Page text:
A SimBiology® model is a dynamic system described by a set of quantities and mathematical expressions. There are three types of quantities: species, parameter, and compartment. Three types of expressions describe the mathematical relationships among quantities. The first type of expression is a reaction which describes a process such as a transformation, transport, binding or unbinding of reactants and products. Another type of expression is a class of assignment equations (rules) which define how quantity values are initialized or updated. The third type is an event that describes a change in a quantity value during simulation. For details about SimBiology models, see What is a Model?.
Biological variability can be modeled using a modeling element called variant. A variant is a collection of quantities with alternate values. Variants do not change the original quantity values permanently. For instance, you can have a set of values for immunological parameters of a healthy person represented by a variant and a different set of values for a cancer patient represented by another variant. You can then simulate the model with each variant to see the predictions for both cases.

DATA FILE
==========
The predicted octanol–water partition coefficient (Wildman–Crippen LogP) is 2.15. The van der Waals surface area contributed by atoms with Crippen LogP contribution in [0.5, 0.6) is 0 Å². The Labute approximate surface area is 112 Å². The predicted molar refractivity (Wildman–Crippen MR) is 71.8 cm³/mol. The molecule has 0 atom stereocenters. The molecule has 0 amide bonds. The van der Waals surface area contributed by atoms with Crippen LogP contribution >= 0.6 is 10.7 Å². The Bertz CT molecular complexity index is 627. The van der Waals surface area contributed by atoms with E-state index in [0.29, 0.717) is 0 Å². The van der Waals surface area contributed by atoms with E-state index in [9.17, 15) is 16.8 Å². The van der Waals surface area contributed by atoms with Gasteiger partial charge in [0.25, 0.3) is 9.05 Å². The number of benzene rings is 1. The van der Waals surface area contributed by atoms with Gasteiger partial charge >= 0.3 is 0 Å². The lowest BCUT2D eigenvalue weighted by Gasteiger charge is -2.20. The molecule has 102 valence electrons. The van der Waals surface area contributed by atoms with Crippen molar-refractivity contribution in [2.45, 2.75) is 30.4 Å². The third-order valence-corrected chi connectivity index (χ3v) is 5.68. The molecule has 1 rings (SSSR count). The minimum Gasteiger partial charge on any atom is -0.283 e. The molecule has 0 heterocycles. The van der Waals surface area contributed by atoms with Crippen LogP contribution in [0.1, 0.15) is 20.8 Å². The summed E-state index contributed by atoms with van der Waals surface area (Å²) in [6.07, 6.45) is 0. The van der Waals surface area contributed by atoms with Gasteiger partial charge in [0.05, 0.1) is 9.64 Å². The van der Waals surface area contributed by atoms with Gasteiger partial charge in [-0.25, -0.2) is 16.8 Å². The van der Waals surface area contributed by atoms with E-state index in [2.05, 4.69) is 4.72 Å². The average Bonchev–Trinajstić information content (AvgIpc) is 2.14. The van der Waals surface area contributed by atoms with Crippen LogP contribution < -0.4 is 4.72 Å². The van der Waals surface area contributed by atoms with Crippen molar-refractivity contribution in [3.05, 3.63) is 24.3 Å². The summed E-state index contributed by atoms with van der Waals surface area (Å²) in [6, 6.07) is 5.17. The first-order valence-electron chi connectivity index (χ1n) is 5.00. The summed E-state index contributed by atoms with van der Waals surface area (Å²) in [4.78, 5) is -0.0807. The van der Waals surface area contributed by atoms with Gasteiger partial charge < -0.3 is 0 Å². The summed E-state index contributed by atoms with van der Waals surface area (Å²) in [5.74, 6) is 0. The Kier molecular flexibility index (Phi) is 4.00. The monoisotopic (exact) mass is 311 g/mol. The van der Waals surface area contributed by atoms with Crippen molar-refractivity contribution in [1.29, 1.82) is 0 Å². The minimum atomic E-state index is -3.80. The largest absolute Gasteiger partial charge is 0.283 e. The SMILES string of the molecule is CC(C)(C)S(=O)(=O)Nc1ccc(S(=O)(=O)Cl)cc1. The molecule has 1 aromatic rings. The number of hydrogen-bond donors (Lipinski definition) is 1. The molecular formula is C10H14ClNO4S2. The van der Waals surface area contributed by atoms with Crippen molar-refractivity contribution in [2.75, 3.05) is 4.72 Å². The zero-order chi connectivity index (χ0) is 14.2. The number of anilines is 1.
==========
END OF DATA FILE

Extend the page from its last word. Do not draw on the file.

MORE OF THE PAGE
An increase in a species amount or concentration due to an external stimulus such as an oral or intravenous administration of a drug can be modeled using an element called dose. You can use an array of doses to explore different dosing regimens and determine the optimal dosing strategy. For details, see Doses.
A model can be built and visualized in three different views: the Diagram view, Table view, and Equations view. Each view is a different representation of the same model. For example, the Diagram view shows a graphical representation of the model and lets you build models interactively. For details on all views, see Model Views.
As you build a model, the desktop checks if there are any errors or warnings and identifies them using message indicators. You can hover over each indicator to see the corresponding warning or error message. During model verification, the desktop examines many aspects of the model including the model structure and validity of mathematical expressions. It also verifies the consistency of units and dimensions, and flags any issues.
You can save multiple models in one project, which uses a native file format ending in
*.sbproj. Alternatively, a model can be saved to an SBML–formatted file, but
some SimBiology features not supported by SBML are not saved with the model. For details, see
Given a model, you can perform several model analyses such as simulation, parameter estimation, and sensitivity calculation. For details, see Analysis Workflow.